One Academic Medical Center’s Clinical Experience and Savings With Biosimilar Infliximab

A study was recently published in the Journal of Managed Care and Specialty Pharmacy that evaluated the clinical results and economic benefits of a switch to biosimilar infliximab (specifically Inflectra) compared with the reference product Remicade® in adult patients with inflammatory bowel disease (IBD).

The savings accrued from the widespread use of biosimilars has been valued at tens of billions of dollars over several years. Estimates of savings generally are made from the perspective of system-wide savings.

Conducted at Boston Medical Center, the study authors calculated cost savings attained with transitions to biosimilar infliximab from March 2018 to June 2019. The outcomes of these patients were also evaluated, using a variety of clinical indicators.

To optimize patient conversion to the biosimilar, medical center physicians worked with the pharmacy department to devise the following criteria: Switches were performed in patients who were already taking Remicade for at least 6 months, the physician approved the switch, the biosimilar was approved for coverage by the patient’s insurer, and the infliximab infusions were performed in the medical center’s outpatient infusion facility.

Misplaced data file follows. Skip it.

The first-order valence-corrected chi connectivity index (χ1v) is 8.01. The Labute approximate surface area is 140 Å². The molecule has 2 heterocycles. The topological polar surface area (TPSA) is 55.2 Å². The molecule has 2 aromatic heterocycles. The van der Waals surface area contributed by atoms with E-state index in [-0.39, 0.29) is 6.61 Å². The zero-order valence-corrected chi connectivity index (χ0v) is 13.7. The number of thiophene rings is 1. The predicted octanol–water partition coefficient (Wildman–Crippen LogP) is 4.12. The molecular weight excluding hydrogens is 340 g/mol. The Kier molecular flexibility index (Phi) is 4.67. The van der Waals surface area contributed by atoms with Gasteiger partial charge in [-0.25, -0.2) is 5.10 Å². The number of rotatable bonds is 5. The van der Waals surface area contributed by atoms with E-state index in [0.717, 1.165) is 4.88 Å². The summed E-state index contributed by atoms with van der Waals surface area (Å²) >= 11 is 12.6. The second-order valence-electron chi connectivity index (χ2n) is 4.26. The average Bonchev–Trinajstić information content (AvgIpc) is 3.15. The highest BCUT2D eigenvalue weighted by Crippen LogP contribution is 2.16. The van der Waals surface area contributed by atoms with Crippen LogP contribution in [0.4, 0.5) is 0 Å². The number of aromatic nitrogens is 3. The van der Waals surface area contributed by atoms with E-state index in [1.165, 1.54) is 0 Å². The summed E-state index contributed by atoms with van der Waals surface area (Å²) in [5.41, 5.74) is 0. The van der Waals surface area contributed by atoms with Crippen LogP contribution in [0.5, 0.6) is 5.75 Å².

During this period, 146 patients (97%) of the total IBD patient population who were taking Remicade were successfully converted to biosimilar use. Evaluating a subgroup of patients who had certain clinical or disease rating scores available before the switch took place (40 patients), the researchers reported that 90% maintained their remission. Interestingly, C-reactive protein levels fell after patients moved to the biosimilar (but this difference, 11.2 ± 22.0 mg/L vs. 4.1 ± 4.8 mg/L fell short of statistical significance [P = .09]). By the end of the study period, 89% of patients taking the biosimilar continued with this therapy.

Based on these figures, the medical center estimates that it saved $500,000 per year when transitioning this patient cohort to biosimilar infliximab. The study authors stated, “These findings reinforce that certain barriers to biosimilar uptake can be successfully addressed to implement a robust biosimilar adoption program.” They concluded that not only is the transition feasible, but “no significant clinical differences were noted in adult patients with IBD who transitioned from [Remicade to Inflectra].”

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